Unity and WebAssembly with Brett Bibby

Unity is a game engine for building 2-D and 3-D experiences, augmented reality, movies, and other applications. Unity is cross-platform, so that applications can be written once and deployed to iOS, Android, web, and other surfaces. Unity has been around for 13 years, and has grown in popularity with the rise in gaming and game development.

Brett Bibby is VP of engineering at Unity, and he joins the show to describe how Unity applications are built. Since Unity SDKs allow Unity code to run across all the different platforms, this requires writing and maintaining native code libraries for each of these devices.

When asm.js came out, Unity developers were able to deploy 3-D games to the web–these were some of the first examples of asm.js being used. Asm.js is a small, performant subset of JavaScript that other languages could compile down into. So in this case, Unity programs in C# were running in the browser after being compiled down into asm.js. Since then, WebAssembly has improved the tooling further, allowing a high-performance compilation path for non-JavaScript programs.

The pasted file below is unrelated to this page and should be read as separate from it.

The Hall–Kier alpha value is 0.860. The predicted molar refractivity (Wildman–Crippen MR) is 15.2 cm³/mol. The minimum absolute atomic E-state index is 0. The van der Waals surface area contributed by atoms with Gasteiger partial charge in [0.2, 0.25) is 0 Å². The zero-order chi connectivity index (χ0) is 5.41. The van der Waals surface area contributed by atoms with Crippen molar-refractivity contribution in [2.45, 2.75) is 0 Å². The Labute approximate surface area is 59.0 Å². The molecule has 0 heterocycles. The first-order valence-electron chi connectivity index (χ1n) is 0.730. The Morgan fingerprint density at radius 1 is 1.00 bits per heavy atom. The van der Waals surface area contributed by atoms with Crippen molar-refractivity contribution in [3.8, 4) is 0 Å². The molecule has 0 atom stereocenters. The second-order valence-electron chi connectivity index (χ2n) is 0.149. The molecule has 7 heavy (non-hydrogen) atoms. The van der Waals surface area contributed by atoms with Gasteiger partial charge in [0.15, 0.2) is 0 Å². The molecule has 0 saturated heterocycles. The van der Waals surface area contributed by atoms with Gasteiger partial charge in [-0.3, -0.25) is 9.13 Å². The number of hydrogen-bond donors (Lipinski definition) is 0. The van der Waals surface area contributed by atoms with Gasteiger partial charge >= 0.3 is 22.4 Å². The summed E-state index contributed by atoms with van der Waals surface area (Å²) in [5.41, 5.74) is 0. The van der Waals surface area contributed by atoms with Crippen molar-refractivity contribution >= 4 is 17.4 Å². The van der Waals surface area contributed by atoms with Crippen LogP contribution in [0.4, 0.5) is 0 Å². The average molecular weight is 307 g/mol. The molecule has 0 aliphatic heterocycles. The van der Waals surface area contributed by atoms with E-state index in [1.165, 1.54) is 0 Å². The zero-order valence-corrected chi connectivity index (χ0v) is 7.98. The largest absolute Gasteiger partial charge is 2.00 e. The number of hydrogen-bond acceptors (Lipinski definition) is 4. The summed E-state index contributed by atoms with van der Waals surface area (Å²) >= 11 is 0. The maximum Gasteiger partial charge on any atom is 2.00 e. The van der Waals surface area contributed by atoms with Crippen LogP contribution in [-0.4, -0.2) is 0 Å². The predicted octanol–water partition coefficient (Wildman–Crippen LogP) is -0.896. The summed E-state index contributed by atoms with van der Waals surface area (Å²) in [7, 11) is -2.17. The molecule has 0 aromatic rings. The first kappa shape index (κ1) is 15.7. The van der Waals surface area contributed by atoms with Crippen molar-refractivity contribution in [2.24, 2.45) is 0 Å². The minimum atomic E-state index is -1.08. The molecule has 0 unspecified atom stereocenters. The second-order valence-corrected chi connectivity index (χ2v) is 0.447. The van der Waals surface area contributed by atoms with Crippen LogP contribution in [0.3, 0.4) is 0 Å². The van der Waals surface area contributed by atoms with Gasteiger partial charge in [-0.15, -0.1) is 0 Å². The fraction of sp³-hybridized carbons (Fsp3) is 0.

After exploring the basics of Unity, Brett described how Unity works with WebAssembly, and the potential for creative applications of Unity both on and off the web.


Show Notes


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